The night shift at the Sleep Inn in Cinnaminson, New Jersey was stoned. Or so we inferred after our second trip down to the front desk to request a roll-away; they all stifled giggles when we interrupted their Batman viewing. The roll-away appeared in our room minutes later, courtesy of a sweet pony-tailed guy named Jake who wished us a blissed out goodnight before taking his leave. Aside from the awkward start, the Sleep Inn won us over. Whether it was the extreme mellow vibe, or hard-boiled eggs at the continental breakfast (never a given), we left feeling good about our stay.
The plane was beginning its initial descent into Chicago when my eldest son Oliver called my name. A fifth grader newly independent through the use of headphones, he had spent most of the flight reading and listening to music. But now he was rifling through his bag with a look of consternation on his face.
“Mom?” he said with some urgency.
I was seated in the window seat across the aisle from him and had to lean around his two younger brothers to see what was bothering him. “Mom” he said again, this time with a tone that made me think he was going to be sick.
“What’s up?” I asked.
“Mom, I think I left Lambies at the hotel.”
To convey the importance of these words, I can only tell you that had he uttered this same sentence three years earlier, I would have singlehandedly forced the pilot to turn the plane around. Lambies, while only a scrap of fabric (printed, as you might imagine, with small lambs and lined with a synthetic silky blue border), was in fact the ‘that without which’ . . . . the sine qua non of sleep, equilibrium and happiness in Oliver’s life since birth. In our early parenting, John and I would run down a list when leaving on a trip: Wallet? Phone? Lambies?
Everything else could be figured out on the road.
So there we were, descending into Chicago without Lambies. A fifth grader in mild panic; his mother not far behind.
Our first call to the Sleep Inn (made from our Uber ride home) yielded the very sober, very polite day shift who assured us that they would locate lost Lambies and contact us once it was found. With this promise in hand, and a full week of school activities leading up to Oliver’s fifth grade graduation, I pushed the whole thing to the back of my mind. It wasn’t until bedtime that the distress of Lambie separation crossed my mind again.
At 9:30, Oliver came ambling out of his bedroom and into ours to talk. “Um,” he interrupted, “I’m having a little trouble falling asleep without Lambies.”
At this point in the story I feel it is important to share that eleven year-old Oliver is uncommonly tall. He could easily pass for a freshman in high school. He also has a kind of quiet maturity typical to many first-born children. So the whole Lambies thing was a bit of an exception to the general rule of Oliver. A small chink in the armor of this kid who presented much older than he actually was. Perhaps this was why Lambies was also important to me. This small scrap of a blanket offered tangible proof that the little kid I loved was still right there under the surface—even as he careened toward pre-adolescence. Lambies reminded me of how vulnerable he was, even as he sought to prove to me how safe and big he could be in the world. And Lambies revealed in him a need for comfort and love, even as my hugs from him got fewer and hollower with each passing day.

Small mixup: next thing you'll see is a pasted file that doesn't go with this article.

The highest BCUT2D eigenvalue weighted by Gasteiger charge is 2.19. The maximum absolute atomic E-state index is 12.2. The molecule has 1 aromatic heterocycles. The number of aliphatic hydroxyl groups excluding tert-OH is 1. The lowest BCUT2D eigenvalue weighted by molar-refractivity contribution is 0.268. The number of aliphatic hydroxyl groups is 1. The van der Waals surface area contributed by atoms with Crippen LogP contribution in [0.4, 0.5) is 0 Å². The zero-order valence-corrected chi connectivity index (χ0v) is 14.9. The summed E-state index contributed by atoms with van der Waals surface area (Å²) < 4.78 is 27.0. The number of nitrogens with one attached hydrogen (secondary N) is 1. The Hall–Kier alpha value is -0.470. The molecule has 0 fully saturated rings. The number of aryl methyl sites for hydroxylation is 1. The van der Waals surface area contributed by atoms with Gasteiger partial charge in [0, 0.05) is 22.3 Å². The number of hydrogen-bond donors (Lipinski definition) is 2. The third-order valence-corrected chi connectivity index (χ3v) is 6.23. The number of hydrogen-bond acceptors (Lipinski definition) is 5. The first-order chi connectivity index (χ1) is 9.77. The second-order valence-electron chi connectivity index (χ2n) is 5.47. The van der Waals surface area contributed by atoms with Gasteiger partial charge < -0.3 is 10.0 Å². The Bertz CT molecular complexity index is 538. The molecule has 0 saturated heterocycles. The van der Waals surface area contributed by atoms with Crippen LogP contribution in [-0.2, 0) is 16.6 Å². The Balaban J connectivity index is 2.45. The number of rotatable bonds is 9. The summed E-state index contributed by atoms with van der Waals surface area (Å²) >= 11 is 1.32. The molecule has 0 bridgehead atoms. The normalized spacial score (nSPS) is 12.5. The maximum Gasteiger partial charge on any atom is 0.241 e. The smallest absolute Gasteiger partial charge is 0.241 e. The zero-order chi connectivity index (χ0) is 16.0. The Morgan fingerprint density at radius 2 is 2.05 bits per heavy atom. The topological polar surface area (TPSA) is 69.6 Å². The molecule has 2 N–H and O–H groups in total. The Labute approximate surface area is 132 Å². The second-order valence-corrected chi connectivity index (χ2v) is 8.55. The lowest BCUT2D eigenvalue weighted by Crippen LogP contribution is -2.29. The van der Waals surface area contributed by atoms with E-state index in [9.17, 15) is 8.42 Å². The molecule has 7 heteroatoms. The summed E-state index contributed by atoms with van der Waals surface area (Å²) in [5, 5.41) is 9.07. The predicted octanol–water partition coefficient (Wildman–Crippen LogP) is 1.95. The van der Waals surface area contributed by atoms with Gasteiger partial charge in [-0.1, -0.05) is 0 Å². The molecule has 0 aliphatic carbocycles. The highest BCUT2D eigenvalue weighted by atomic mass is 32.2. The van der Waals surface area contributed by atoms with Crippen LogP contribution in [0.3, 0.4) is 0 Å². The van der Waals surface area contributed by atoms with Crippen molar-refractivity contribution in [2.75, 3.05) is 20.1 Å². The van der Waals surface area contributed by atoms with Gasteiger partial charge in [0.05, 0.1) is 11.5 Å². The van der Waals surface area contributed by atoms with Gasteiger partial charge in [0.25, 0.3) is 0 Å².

So I seized this opportunity to get a real hug. A real chance to tuck him back into bed and to offer real calming assurances.
I then hurried back into my room to ask John why he thought the Sleep Inn hadn’t called yet.
John followed up with them the next day, only to be told that Lambies were nowhere to be found. Gently, I inquired with Oliver after school if he was “100% sure” that he had left Lambies in the hotel room, and he was. He gave such precise coordinates that it was impossible to doubt, not that I ever doubted him anyway. Lambies was most definitely at the Sleep Inn Cinnaminson.
John came home with a new plan. “I think we need to call during the stoner shift,” he told me. “I think we need to talk to Jake.”
At 10:30, after another fitful bedtime for Oliver, I rang up the front desk, and as soon as I heard the voice at the other end, I knew I had Jake on the line.
“Hi,” I explained, “We were just there two days ago, and . . .” I launched in. Luckily for Oliver, his two younger brothers served as cover. Assuming that the blanket belonged to my youngest son Elliot, Jake was all sympathy.
“Yeah—I totally remember you guys. I remember that little dude. Wow, yeah. I feel you with the whole blanket thing.”
I crossed my fingers, hoping he would volunteer to look for it himself.